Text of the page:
So my first “project corner” was ‘Devil’s Dyke’ and as you can see on the map it’s quite a big corner with 2 pressures, but not only that it is a left-handed corner followed by another left-handed corner. In this particular instance I needed to come far around the corner to drop into the section of the ice that kept you along the right-hand side early into ‘Nameless’. To start with I was coming off of ‘Devil’s Dyke’ too early which meant my sled was being pulled over to the left and taking me late into ‘Nameless’ and having a negative knock on effect for the rest of the track. I realised that I was taking too long on my steers to get to the intensity, so by the time I’d applied enough pressure into the sled I was late on my steer and driving it off the corner too soon. For me I struggle with applying gentle pressure quickly- when it needs to be a quick steer I tend to do it too forcefully or, I apply the right pressure but too slowly. After practising various timings/intensities etc, I finally nailed it and it became more and more ingrained with each run.



This then had a knock on effect to the rest of the track because I was setting it up nicely to flow on the best possible lines. Also the more confident I got with my ability the braver I got to experiment in other sections of the track. For instance, in ‘Sunny’ I tried a new technique of un-weighting my shoulder on the entrance to mould into the corner. The idea of this was to go with the shape of the corner rather than dip down and be picked back up and hit out of the exit.  After the 1st time of trying it, it worked and I managed to replicate it every run since. The only section of the track that I was really struggling to execute was kink 1, the first (not even considered a corner) turn in the track. That was until consolidation day...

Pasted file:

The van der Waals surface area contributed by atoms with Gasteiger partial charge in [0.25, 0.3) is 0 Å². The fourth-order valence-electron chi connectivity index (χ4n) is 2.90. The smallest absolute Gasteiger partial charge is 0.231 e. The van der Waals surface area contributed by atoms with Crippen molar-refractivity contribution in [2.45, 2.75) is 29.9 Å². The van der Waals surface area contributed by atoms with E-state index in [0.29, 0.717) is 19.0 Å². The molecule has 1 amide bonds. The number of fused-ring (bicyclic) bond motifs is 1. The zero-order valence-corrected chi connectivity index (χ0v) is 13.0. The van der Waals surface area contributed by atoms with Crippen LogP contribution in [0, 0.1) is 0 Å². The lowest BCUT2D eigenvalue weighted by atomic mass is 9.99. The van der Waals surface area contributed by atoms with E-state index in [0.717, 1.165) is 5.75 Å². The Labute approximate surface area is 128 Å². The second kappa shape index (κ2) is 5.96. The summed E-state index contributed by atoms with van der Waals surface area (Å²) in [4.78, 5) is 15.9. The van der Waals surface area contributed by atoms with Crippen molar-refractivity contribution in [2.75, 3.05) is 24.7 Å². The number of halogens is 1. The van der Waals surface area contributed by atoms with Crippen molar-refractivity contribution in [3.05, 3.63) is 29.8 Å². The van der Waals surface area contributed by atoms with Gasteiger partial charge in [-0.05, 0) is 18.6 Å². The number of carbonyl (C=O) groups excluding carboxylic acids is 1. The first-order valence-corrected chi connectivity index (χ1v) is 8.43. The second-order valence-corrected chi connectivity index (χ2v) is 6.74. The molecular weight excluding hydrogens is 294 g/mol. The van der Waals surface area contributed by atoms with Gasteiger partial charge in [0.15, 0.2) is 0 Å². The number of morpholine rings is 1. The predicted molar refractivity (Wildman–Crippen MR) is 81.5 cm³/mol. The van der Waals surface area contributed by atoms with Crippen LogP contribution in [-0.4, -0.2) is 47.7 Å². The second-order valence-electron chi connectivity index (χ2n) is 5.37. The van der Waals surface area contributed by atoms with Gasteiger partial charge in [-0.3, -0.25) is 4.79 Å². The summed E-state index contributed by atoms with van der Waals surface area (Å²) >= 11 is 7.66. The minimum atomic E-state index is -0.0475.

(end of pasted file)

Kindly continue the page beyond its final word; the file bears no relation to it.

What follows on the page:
What is consolidation day? Well consolidation day is the final sliding day of the camp, where it’s your opportunity to demonstrate what you have learnt and put together a good run, executing correctly the areas you have been working on. It was decided the evening before that we would do a little competition and have teams of 1 male and 1 female (randomly drawn), and the pair with the slowest combined time over 4 runs (2 runs each) would have to buy the staff drinks. I was partnered with someone who had been sliding 2-3 years longer than me, so I certainly felt the pressure to execute my best run, having had a mare of day previously where I could not see a thing from ‘wall corner’ as my visor fogged up (trust me, it’s not fun not being able to see a thing and so dragging your feet the whole way in order to slow you down). My coach said to me in the video session that I don’t need to think about the bottom section, just need to replicate what I’ve been doing all week. My key aim on consolidation day was to finally nail that kink 1 and I was going to do that by trying a firmer steer. Now I felt very confused and unsure as to how I was going to do this steer. The coach I have been working with this week (former GB slider) was getting our group to do a shoulder knee steer out of the spur, which is a harder steer to pull off on this corner.  The other coach (head talent coach) was getting his group to do a toe steer and my partner for the competition was also in his group. They were both putting pressure on me to do a toe steer saying shoulder knee hasn’t worked, your best bet is to do the toe. I couldn’t ignore the plan I made with my coach, but at the same time didn’t want to dismiss what the head coach was saying, so instead I agreed to try the toe on my 2nd run if shoulder knee didn’t work first time.

So Run 1 on consolidation day I was stood at the block ready to go, awaiting the announcer to give the all clear and show the green light with my 30sec countdown. Here I was faced with another challenge- do not get carried away with the competition! Our push coach said to me during the warm up to not be lulled into pushing hard as I don’t want to aggravate that hip. Being in a race situation and not being able to push 100% was frustrating because I just wanted to see what I could do.  But there was nothing I could do about it, so instead I just had to focus on the job at hand- kink 1.